What Christians need to understand is that there is a difference between sharing our beliefs with others and condemning others for theirs. If someone admits to you that she has had an abortion, the worst thing you can do is to condemn her for having done so. Why? Condemnation immediately puts the other person on the defensive. If she was inclined to agree with you (she now believes abortion is wrong), she may not be willing to admit it to someone who is not compassionate and loving.

In order for change to take place, one needs to feel convicted. Condemning others for something they have done wrong doesn't convict them. Condemnation may only make them feel attacked, which is more of an intellectual event. Conviction is a reaction of the heart.


When something you believe in means so much to you, it can be very difficult to remain calm while others poke fun at your beliefs. It can be especially difficult when that belief is questioned and mocked over and over with the sanction of the media and your government. But let's look at what happens when we allow ourselves to get emotional.

Emotions may communicate that you are defensive, angry, out of control, sensitive, touchy or even childish. It leaves people questioning, not only your beliefs, but your well-being, your stability and your objectivity. Often people can mistake emotion for a lack of corroborating evidence. They may believe that if you had a preponderance of evidence to back up your claims, you would not have to resort to becoming emotional.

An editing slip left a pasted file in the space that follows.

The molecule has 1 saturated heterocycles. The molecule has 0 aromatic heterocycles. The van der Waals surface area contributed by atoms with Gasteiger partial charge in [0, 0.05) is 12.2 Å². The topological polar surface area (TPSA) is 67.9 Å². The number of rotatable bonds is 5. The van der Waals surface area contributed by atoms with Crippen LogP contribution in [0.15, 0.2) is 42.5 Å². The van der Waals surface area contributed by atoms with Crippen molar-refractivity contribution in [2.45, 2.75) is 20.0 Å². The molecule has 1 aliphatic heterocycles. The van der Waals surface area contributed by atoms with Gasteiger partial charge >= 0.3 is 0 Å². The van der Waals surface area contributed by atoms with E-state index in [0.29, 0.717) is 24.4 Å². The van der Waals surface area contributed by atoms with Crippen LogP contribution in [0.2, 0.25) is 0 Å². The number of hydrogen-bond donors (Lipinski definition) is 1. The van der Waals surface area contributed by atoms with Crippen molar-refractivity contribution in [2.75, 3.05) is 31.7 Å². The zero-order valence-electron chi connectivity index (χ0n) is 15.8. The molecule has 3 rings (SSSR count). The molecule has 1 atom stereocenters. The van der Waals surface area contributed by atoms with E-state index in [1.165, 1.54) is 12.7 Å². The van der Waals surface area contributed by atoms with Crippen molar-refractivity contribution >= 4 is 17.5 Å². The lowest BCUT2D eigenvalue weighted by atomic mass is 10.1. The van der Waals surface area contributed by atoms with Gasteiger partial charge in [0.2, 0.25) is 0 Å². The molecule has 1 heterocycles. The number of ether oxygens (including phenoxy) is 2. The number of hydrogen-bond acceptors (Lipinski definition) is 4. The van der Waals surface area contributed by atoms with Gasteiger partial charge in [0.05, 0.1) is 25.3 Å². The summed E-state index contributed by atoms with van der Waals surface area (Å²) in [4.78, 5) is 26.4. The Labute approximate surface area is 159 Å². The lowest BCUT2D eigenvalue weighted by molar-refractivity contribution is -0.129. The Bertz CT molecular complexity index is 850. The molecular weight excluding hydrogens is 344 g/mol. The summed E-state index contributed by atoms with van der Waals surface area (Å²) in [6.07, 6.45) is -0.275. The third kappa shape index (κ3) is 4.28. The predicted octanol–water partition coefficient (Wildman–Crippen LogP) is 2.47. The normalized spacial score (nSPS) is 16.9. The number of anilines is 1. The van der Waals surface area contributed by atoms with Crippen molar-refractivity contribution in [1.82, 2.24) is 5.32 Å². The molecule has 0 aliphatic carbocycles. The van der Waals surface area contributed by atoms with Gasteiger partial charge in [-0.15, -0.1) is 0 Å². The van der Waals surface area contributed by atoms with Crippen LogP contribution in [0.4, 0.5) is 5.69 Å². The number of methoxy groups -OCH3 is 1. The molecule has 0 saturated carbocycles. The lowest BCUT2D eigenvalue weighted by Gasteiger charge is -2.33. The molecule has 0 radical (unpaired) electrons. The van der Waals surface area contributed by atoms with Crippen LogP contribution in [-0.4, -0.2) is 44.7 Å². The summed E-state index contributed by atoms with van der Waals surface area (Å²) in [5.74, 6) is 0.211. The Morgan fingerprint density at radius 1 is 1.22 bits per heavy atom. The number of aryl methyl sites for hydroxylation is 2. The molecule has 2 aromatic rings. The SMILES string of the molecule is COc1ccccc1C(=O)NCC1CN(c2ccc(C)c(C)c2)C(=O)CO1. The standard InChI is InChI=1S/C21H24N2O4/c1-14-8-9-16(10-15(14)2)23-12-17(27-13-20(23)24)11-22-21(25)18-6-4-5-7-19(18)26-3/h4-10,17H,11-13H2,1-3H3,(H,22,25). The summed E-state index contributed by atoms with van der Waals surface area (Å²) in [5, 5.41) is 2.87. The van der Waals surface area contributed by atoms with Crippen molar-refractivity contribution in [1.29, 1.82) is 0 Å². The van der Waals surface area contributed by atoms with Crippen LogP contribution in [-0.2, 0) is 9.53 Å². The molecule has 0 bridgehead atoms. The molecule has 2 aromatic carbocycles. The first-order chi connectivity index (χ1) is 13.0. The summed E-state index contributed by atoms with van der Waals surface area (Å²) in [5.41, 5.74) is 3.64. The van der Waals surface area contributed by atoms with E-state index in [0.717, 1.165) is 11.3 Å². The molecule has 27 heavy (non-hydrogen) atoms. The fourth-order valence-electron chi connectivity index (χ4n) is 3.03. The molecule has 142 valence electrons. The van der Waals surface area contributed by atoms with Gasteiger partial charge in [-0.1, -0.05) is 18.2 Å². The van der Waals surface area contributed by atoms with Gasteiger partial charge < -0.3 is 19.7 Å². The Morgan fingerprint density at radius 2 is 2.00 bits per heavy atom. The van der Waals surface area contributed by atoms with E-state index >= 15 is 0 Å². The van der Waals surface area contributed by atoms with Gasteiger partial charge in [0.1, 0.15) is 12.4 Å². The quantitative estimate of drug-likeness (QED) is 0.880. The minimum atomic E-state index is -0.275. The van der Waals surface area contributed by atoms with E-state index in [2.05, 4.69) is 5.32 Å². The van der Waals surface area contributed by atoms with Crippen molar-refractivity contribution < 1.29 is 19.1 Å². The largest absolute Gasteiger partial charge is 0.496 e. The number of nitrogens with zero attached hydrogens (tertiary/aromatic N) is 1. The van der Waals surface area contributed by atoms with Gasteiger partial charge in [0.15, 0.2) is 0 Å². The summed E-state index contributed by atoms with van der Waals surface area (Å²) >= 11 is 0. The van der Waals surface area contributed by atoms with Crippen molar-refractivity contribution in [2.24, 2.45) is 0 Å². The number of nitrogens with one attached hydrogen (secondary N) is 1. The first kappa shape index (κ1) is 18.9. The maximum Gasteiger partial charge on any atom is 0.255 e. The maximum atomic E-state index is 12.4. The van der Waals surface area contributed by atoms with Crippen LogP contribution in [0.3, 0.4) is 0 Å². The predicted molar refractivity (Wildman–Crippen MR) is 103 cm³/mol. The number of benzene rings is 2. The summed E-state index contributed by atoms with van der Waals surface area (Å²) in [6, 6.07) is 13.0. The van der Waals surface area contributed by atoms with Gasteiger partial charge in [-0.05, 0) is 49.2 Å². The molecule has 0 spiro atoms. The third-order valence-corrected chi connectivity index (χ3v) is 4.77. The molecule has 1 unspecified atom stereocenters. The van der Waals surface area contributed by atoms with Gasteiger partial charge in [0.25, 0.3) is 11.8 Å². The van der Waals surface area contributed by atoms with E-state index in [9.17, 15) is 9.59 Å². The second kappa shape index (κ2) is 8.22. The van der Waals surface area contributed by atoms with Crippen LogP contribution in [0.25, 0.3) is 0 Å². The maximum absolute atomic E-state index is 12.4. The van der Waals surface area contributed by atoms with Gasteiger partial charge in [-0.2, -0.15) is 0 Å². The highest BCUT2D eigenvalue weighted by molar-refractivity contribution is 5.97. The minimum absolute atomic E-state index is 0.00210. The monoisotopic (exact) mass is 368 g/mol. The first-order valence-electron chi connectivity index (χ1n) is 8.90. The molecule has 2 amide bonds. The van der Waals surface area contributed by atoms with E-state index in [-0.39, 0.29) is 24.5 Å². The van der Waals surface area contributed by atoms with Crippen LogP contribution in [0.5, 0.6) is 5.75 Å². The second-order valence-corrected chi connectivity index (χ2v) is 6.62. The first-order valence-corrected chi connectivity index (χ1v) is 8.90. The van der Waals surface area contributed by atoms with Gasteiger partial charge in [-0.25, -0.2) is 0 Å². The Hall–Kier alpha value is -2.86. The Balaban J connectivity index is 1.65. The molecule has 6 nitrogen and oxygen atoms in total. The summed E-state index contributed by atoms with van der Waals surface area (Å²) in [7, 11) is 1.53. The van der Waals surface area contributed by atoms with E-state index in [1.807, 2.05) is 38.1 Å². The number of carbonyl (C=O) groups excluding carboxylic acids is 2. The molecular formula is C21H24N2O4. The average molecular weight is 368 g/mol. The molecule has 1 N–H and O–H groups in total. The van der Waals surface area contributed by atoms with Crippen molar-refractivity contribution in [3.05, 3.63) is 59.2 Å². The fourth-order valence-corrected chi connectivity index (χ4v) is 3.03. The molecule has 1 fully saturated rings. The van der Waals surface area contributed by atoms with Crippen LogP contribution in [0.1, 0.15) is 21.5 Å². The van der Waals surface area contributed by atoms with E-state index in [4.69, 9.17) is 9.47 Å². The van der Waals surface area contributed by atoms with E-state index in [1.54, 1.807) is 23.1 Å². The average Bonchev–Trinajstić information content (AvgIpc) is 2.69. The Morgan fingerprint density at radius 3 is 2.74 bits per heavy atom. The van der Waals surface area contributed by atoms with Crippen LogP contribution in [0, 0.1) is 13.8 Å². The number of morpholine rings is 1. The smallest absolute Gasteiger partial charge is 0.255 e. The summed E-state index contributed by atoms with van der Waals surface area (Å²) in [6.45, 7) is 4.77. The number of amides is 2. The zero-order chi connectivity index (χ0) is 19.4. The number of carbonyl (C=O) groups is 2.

The best thing to do when discussing controversial issues is to remain calm. Avoid raising your voice or looking annoyed. Think of it as an opportunity to discuss and share rather than a confrontation. The funny thing is that if you can maintain your emotional stability in a discussion, you can often avoid having the other person get too emotional.

We Christians are different and we should stand out in a crowd, but we should stand out in a way that shines positive light on Christ Jesus. We are often seen as weird, pushy, intolerant, judgmental, silly or emotional, but by practicing these few communication tips we can change that perception.


JoJo Tabares holds a degree in Speech Communication. Her Christian and humorous approach to communication skills has made her a sought-after speaker. She is the author of the Say What You Mean communication curricula, and has had articles published in various homeschool magazines and Web sites. Her newest study, Say What You Mean: Defending the Faith, is now available. JoJo and her husband live in Southern California where she homeschools their two children. For more information, please visit www.ArtofEloquence.com

This article was originally published in the May/June '07 issue of Home School Enrichment Magazine, a national publication dedicated to encouraging and equipping Christian homeschoolers. For more information, visit http://HomeSchoolEnrichment.com